American Housing Industry Gauge Turns Up in August
This article is from the archive of The New York Sun before the launch of its new website in 2022. The Sun has neither altered nor updated such articles but will seek to correct any errors, mis-categorizations or other problems introduced during transfer.
A housing industry gauge suggests sales might have struck their low in August, while more data indicate softness in the manufacturing sector.
The National Association of Realtors this week released its pending sales index for existing homes; it rose at a seasonally adjusted annual rate of 4.3% to 110.1 from July’s 105.6.
The index was designed to try measuring which way the housing market is going in the future. A home sale is pending when the contract has been signed but the transaction has not closed. Pending sales typically close within one or two months of signing.
“Our sense is that home sales may have reached a low in August — the Pending Home Sales Index shows home sales should be fairly stable over the next two months, although a minor decline is possible,” the chief economist for the NAR, David Lereah, said.
The group last week reported sales of existing homes in America tumbled a fifth month in a row during August, dropping 0.5% to a 6.30 million annual rate.
“The substantial, 4.3% leap in the pending home sales index in August does not affect our gloomy housing view,” wrote the chief American economist at High Frequency Economics Ltd. in Valhalla, N.Y., Ian Shepherdson. “The index plunged 7.0% in July, far more than anyone expected, so the August number looks like a rebound to us. It is consistent with existing home sales about 6.15 (million); the August number was 6.30 (million).”
Weakness in the housing sector was unable to pull down overall American construction spending during August. Total spending increased by 0.3% to a seasonally adjusted annual rate of $1.201 trillion, the Commerce Department reported Monday. Residential construction spending fell by 1.4% to $625.62 billion.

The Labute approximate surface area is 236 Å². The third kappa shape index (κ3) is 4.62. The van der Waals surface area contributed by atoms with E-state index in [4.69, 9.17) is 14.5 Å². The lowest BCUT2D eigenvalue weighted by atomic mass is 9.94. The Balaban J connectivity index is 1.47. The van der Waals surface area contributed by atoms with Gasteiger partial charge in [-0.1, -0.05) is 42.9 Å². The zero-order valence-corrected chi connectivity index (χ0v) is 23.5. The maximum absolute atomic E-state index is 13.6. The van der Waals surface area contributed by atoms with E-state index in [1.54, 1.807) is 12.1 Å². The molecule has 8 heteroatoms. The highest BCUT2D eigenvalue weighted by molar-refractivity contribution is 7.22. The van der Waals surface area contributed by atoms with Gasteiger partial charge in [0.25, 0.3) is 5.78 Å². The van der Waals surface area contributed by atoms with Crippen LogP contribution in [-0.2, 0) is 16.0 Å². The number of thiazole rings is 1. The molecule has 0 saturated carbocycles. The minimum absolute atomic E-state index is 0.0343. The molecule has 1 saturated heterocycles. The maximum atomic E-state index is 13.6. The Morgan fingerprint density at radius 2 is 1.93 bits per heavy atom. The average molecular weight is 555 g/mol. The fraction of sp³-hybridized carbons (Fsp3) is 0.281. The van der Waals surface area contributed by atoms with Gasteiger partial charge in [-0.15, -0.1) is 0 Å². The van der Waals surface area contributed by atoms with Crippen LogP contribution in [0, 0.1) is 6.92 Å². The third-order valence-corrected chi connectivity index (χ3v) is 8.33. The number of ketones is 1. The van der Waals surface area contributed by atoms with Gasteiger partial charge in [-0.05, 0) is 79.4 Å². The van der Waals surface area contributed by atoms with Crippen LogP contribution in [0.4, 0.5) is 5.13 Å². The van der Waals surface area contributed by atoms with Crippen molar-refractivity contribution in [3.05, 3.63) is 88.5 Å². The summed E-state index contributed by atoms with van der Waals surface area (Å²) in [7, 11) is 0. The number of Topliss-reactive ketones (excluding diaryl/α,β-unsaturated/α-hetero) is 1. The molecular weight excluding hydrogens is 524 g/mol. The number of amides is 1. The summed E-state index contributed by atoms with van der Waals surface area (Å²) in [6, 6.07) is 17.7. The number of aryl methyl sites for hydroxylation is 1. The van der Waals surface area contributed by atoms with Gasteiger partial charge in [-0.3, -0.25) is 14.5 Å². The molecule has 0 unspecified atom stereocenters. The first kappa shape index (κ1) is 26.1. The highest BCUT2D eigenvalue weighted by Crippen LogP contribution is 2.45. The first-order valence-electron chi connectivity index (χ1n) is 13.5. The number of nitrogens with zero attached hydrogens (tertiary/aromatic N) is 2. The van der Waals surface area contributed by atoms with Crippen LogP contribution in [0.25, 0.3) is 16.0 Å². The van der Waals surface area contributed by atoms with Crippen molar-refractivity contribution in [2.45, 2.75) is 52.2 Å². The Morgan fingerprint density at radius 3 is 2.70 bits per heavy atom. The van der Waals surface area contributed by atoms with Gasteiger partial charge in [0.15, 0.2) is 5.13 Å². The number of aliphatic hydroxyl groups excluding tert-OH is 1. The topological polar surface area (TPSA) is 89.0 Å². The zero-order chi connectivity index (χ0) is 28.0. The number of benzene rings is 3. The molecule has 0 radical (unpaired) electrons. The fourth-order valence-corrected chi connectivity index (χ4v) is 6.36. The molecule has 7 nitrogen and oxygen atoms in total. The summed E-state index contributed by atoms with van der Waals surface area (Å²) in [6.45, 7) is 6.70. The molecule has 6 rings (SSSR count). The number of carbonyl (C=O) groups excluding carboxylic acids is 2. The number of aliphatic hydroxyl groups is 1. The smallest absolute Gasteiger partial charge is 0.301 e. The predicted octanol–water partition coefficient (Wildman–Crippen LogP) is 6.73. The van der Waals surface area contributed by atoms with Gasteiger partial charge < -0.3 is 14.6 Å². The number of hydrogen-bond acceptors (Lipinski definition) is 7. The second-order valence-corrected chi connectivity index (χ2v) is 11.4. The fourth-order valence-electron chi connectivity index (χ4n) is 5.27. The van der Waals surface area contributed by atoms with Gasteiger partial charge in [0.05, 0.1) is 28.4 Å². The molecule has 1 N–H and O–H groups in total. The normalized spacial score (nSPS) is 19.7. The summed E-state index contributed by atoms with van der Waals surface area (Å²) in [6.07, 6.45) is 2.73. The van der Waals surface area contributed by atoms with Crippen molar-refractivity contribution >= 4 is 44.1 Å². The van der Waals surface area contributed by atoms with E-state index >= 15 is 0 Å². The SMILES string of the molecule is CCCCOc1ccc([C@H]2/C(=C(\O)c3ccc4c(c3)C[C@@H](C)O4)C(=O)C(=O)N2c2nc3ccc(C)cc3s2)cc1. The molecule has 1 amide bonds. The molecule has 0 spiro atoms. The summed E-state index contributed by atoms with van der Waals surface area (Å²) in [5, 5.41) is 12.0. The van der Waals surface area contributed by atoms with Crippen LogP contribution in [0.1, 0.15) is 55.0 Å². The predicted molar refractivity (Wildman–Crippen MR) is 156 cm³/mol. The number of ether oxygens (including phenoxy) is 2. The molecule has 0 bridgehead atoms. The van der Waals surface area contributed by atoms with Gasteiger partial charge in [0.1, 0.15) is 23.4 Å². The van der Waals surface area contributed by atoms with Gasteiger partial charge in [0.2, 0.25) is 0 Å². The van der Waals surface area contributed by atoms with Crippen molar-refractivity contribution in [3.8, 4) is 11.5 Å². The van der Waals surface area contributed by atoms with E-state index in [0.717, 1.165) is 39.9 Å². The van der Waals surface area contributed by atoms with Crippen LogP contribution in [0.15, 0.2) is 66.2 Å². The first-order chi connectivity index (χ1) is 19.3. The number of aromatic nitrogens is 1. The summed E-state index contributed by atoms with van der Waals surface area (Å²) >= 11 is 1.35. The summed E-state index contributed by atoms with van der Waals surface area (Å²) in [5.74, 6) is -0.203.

Non-residential construction spending advanced by 2.3%, as outlays for manufacturing rose.
However, the Institute for Supply Management Monday reported its index of manufacturing activity for September fell to 52.9 from 54.5 in August. Pushing the index lower were the components of inventories, delivery times, and employment.
“These are all lagging indicators, while the leading indicators, orders and production, were little changed,” High Frequency’s Mr. Shepherdson wrote in a research note on the report. “This suggests there is no real momentum behind the dip in the headline yet and it is unlikely to fall further next month.”
Another recent, regional manufacturing indicator, the Federal Reserve Bank of Philadelphia’s business conditions index, fell to a reading of negative 0.4 in September, compared with 18.5 in August. Negative readings denote contraction. Economists had expected the index measuring mid-Atlantic manufacturing activity to register 15.
“The manufacturing sector continues on a trend of slowing growth in September,” said Norbert Ore, who directs the ISM survey released Monday. “While there was little change in new orders and production when compared to August, significant slowing took place in employment and inventories,” and “it’s apparent that manufacturing is losing momentum and feeling the effects of higher interest rates and a weaker housing market.”